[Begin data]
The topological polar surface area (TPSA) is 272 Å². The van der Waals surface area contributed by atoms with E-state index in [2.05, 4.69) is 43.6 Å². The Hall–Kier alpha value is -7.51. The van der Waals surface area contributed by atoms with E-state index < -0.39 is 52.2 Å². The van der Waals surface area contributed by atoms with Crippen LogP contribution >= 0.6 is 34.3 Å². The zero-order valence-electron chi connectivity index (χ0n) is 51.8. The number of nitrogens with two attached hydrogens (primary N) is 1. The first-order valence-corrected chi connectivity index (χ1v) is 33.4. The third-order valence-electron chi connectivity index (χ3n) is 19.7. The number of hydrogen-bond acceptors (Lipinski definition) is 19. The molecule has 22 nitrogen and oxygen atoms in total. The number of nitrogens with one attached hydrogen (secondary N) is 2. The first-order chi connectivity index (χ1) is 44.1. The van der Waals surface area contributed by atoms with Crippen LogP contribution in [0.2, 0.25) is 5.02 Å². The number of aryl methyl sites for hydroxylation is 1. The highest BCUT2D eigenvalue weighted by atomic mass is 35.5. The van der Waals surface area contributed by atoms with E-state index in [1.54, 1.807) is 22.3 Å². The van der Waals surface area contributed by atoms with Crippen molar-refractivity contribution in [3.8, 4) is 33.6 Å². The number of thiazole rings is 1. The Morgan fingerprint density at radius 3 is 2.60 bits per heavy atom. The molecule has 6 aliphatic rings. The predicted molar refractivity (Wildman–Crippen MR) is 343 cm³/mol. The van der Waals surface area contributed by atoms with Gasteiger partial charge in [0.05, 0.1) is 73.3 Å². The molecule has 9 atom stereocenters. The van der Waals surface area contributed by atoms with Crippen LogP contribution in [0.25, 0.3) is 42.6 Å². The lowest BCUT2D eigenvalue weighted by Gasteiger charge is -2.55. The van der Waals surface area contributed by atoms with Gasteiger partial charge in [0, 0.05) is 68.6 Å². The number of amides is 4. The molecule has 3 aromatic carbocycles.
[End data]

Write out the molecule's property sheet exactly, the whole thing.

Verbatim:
The topological polar surface area (TPSA) is 272 Å². The van der Waals surface area contributed by atoms with E-state index in [2.05, 4.69) is 43.6 Å². The Hall–Kier alpha value is -7.51. The van der Waals surface area contributed by atoms with E-state index < -0.39 is 52.2 Å². The van der Waals surface area contributed by atoms with Crippen LogP contribution >= 0.6 is 34.3 Å². The zero-order valence-electron chi connectivity index (χ0n) is 51.8. The number of nitrogens with two attached hydrogens (primary N) is 1. The first-order valence-corrected chi connectivity index (χ1v) is 33.4. The third-order valence-electron chi connectivity index (χ3n) is 19.7. The number of hydrogen-bond acceptors (Lipinski definition) is 19. The molecule has 22 nitrogen and oxygen atoms in total. The number of nitrogens with one attached hydrogen (secondary N) is 2. The first-order chi connectivity index (χ1) is 44.1. The van der Waals surface area contributed by atoms with Crippen LogP contribution in [0.2, 0.25) is 5.02 Å². The number of aryl methyl sites for hydroxylation is 1. The highest BCUT2D eigenvalue weighted by atomic mass is 35.5. The van der Waals surface area contributed by atoms with E-state index in [1.54, 1.807) is 22.3 Å². The van der Waals surface area contributed by atoms with Crippen molar-refractivity contribution in [3.8, 4) is 33.6 Å². The number of thiazole rings is 1. The Morgan fingerprint density at radius 3 is 2.60 bits per heavy atom. The molecule has 6 aliphatic rings. The predicted molar refractivity (Wildman–Crippen MR) is 343 cm³/mol. The van der Waals surface area contributed by atoms with Gasteiger partial charge in [0.05, 0.1) is 73.3 Å². The molecule has 9 atom stereocenters. The van der Waals surface area contributed by atoms with Crippen LogP contribution in [0.25, 0.3) is 42.6 Å². The lowest BCUT2D eigenvalue weighted by Gasteiger charge is -2.55. The van der Waals surface area contributed by atoms with Gasteiger partial charge in [0, 0.05) is 68.6 Å². The number of amides is 4. The molecule has 3 aromatic carbocycles.